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Ohm - Ohm CD (album) cover

OHM

Ohm

 

Jazz Rock/Fusion

3.80 | 16 ratings

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Negoba
Prog Reviewer
5 stars Reborn Guitar Monster Creates Modern Jazz-Fusion Masterpiece

Chris Poland has been an amazing guitarist for over 25 years, and despite his talent being evident even above the 80's thrash speed demons, he has continued to improve to the point that now he may be among the best guitarists alive. Dave Mustaine, who brought Poland to recognition by tapping him for the first firm incarnation of Megadeth, is usually fairly backhanded in his praise. And yet, despite deep personal betrayals, Mustaine continues to ask Poland for leads, and has said "he just plays circles around me." Poland played on the metal classic "Peace Sells." and actually played the initial leads for Megadeth's other colossal peak "Rust in Peace" before Marty Friedman was brought in to re-record.

So the guy can play. But what immediately grabs your attention is his tone and his expression. He phrases more like a sax or keyboard player, and in fact sites Jan Hammer of Mahavishnu Orchestra as one of his main influences. He slides in and out of notes, hits multiple ghost bends on the same fret, techniques initially designed to mimic a keyboard's pitch wheel. Now it is all incorporated into the largest expressive palette I've heard. Period. And I have been a guitar nerd for over 20 years. His touch is beyond Jeff Beck, his speed and fluidity nearing Shawn Lane.

Though very good in Megadeth and the following project Damn the Machine, Poland's playing is so much better now. At least part of this is shedding his appetite for drugs that actually rivaled Mustaine's, but just as important is, in his words, the choice "to just play what we want to play and let the chips fall." Ohm: is the jazz fusion project that Poland always wanted, the sound that he spent his hours in the bedroom and practice room preparing for. What's more, I would argue that the first Ohm: album is Poland at his best. There's an edginess to the playing that is not quite as prevalent in the follow-up. He pulls an incredible amount of tones from his touch (and an enormous rack) but instead of sounding like play day at the guitar store, it just sounds fluid and natural.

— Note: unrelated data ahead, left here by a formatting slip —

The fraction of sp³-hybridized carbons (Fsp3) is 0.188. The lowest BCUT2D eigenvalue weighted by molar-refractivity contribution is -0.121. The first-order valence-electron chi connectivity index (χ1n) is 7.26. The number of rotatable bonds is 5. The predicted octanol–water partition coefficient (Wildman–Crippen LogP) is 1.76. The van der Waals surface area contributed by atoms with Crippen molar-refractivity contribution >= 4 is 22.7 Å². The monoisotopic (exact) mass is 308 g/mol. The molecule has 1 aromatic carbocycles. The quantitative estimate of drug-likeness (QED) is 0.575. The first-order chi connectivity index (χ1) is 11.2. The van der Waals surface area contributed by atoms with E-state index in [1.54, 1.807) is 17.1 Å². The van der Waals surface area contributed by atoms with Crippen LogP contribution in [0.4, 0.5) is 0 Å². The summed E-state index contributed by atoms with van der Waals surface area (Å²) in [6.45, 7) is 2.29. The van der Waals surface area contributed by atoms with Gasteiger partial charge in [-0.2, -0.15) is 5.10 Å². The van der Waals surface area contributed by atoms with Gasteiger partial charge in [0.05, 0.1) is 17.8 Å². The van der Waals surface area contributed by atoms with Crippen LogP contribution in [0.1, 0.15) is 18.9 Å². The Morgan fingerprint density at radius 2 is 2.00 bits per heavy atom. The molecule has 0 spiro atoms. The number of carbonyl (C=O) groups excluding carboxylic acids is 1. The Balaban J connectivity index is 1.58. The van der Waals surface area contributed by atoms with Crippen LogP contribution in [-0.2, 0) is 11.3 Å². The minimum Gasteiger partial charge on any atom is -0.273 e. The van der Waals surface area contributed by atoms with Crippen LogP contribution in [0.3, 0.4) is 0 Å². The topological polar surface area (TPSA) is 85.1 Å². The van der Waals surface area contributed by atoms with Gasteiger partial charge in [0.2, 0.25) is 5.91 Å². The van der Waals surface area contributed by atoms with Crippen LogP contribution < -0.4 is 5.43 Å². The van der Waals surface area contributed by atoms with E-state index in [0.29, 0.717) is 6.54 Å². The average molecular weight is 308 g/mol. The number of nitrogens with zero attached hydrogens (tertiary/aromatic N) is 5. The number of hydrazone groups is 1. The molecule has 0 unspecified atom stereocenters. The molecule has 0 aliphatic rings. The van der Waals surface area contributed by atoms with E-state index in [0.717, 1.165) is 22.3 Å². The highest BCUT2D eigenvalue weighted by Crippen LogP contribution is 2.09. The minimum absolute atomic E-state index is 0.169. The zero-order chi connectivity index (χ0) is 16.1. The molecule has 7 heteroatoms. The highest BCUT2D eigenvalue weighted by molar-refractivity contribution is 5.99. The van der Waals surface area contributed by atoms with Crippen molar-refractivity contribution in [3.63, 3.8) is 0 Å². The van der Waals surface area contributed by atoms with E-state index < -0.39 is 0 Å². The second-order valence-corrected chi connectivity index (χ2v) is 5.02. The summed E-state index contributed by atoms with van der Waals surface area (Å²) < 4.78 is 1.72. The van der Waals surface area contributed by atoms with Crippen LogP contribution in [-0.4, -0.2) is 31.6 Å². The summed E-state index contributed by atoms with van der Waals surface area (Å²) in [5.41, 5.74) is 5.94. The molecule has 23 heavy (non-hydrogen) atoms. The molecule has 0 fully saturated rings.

As others have said Ohm: is not just a guitar showcase. The compositions are intricate, interesting, and very melodic. It's not free form jazz either, though there is a bit of improvisation where all three players call and respond, intertwining lines, and feeding off each other's energy. Bassist Robert Pagliari, who Poland played with for several years prior to joining Megadeth, moves from simple and tasty to madman. Drummer David Eagle was a session / teaching drum veteran who literally played everything but the kitchen sink with a rack that looked like two octopi failed in their attempt to run the Kama Sutra.

The music is deceptively listener-friendly, sounding a little like Eric Johnson with the backing band allowed to play just as aggressively as the lead guitar. But like any good music, deeper nuances can be heard with repeated listens. It's a disc that for me is just hard to take off the player. As jazz fusion goes, if this isn't a modern masterpiece, I'm not sure what is.

Negoba | 5/5 |

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